Wednesday, 21 November 2007

Congestion Tax OK BUT...

The Delhi State government is evidently taking advice from Mayor Ken Livingston of London, on how to deal with global warming. The Mayor will probably encourage Delhi’s government to use a congestion tax to reduce the number of cars that run on Delhi roads. However, what the Delhi bureaucrats should keep in mind is the fact that London can afford to tax private transport because it has (compared to Delhi) an excellent transport system. You can easily plan your journey online from one part of the UK to another, without a hitch. However, Delhi just does not have the same facilities. Our Blueline and DTC buses are better known as agents of manslaughter than as a part of a well-thought-out public transport system. And a very small section of the Metro has been completed to date. So, insisting that people entering Delhi from Noida, Gurgaon, Ghaziabad or Faridabad pay a tax on their cars (something close to Rs. 1,000--it’s about £10-15 in the UK) is not a good idea at this moment. Let’s see if Delhi can set up a public transport system by 2010--I think that will do a lot to bring down the number of cars on Delhi roads.

Another reason why I wouldn’t go for a congestion tax in Delhi just now is because the Delhi government needs to clean up the Transport department. Evidently, someone in the transport department has been taking bribes from Blueline operators, which is how these operators have continued to function despite High Court strictures. This is the talk of the town. The Transport department needs to be cleaned up--the people taking bribes need to be kicked out--before any changes can take place.

I’ve often wondered why it is that India has such a bribe-friendly culture, especially in the lower ranks of its bureaucracy. You might occasionally come across such a person abroad--someone who’s willing to turn a blind eye for a few pounds or dollars more--but the habit of "naming and shaming" is so prevalent abroad that any such official would have to be crazy or desperate to do such a thing. Here, taking a bribe is an everyday affair--when you come back after a long stay abroad and have sent the bulk of your belongings as unaccompanied baggage, the small fry in the customs office (located near the international airport) are likely to ask you for money for chai-paani and are grateful if you hand them Rs. 10-20. It’s not because he feels you have broken the law and he is promising to keep silent for the little bit of money you give him--it’s because he’s in the habit of asking people for money!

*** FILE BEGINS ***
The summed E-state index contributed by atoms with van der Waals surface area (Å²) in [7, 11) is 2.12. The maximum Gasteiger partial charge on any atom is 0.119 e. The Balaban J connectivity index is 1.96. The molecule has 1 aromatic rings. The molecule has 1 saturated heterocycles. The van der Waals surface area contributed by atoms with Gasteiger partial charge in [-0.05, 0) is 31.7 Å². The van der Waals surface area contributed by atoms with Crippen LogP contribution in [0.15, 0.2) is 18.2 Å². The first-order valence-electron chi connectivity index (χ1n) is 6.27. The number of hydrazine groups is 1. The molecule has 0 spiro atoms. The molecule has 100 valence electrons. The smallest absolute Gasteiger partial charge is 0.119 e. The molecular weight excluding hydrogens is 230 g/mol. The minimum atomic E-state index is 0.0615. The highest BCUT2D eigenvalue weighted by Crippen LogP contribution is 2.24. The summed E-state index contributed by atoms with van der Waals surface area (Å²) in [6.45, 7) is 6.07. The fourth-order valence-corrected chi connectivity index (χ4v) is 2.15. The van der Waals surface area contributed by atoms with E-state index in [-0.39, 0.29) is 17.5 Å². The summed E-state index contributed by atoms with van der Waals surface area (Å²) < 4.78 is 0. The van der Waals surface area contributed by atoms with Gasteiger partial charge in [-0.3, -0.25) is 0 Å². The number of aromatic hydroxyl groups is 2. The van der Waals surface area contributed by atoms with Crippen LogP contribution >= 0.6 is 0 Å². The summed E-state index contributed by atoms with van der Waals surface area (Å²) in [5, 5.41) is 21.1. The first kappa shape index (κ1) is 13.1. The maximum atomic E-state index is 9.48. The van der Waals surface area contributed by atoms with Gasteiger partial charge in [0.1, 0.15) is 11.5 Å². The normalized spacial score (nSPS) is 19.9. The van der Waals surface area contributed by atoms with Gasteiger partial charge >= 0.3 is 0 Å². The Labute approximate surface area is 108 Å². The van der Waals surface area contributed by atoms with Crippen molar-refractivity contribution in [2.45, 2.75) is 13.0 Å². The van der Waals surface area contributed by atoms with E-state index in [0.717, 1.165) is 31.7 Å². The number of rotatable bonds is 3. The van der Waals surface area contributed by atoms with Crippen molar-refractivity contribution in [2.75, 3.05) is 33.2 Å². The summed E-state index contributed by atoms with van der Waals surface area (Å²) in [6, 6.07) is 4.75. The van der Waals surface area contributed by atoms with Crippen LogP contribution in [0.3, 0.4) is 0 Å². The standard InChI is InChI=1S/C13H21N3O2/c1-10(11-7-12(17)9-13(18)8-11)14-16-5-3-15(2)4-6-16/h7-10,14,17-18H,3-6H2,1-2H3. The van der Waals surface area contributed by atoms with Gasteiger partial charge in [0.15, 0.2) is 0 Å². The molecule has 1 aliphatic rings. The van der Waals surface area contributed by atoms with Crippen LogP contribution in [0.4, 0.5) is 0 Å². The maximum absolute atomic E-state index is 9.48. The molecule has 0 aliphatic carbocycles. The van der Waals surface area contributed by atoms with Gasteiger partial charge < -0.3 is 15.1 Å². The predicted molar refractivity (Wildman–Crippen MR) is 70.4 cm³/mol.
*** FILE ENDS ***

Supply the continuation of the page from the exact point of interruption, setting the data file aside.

And it’s no wonder that corruption has flourished in India--of the numerous scams reported so far, how many have actually been tried in a court of law? How many ministers have gone to jail for taking bribes? How many bureaucrats have been dismissed for doing the same? The Army reacted in an exemplary manner once Tehelka made public the findings of Operation West End, but the politicians and the government machinery turned against Tehelka, not against those found to be taking bribes in a defence deal.

When you look at our judicial system, what strikes you is its slowness. The Uphaar case has taken ten years to reach a verdict. And the Ansals might just get away with two years in jail, never mind the fact that 59 people were killed in a fire caused due to their negligence. If this is the state of India’s judicial system, no wonder no politician or bureaucrat caught taking a bribe has ever been tried or convicted. No wonder they continue to rob the people. And no wonder we have the governance and services we have to date.This brings me to the subject of the Maoist insurgency in our poorest states--Jharkhand and Chhatisgarh. This insurgency is a result of the Indian government’s refusal to settle the issue of land rights in these states. Another reason for this insurgency is the fact that the tribal population living in these states has been exploited by non-tribal contractors and businessmen, and the State and Central government has done nothing to stop this exploitation. Now, we’ll have to gather intelligence, send in the security forces into these areas and hope that they do not indulge in human rights abuses while ending the insurgency. It’s easier said than done.

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I work as a freelance editor and writer in New Delhi. 


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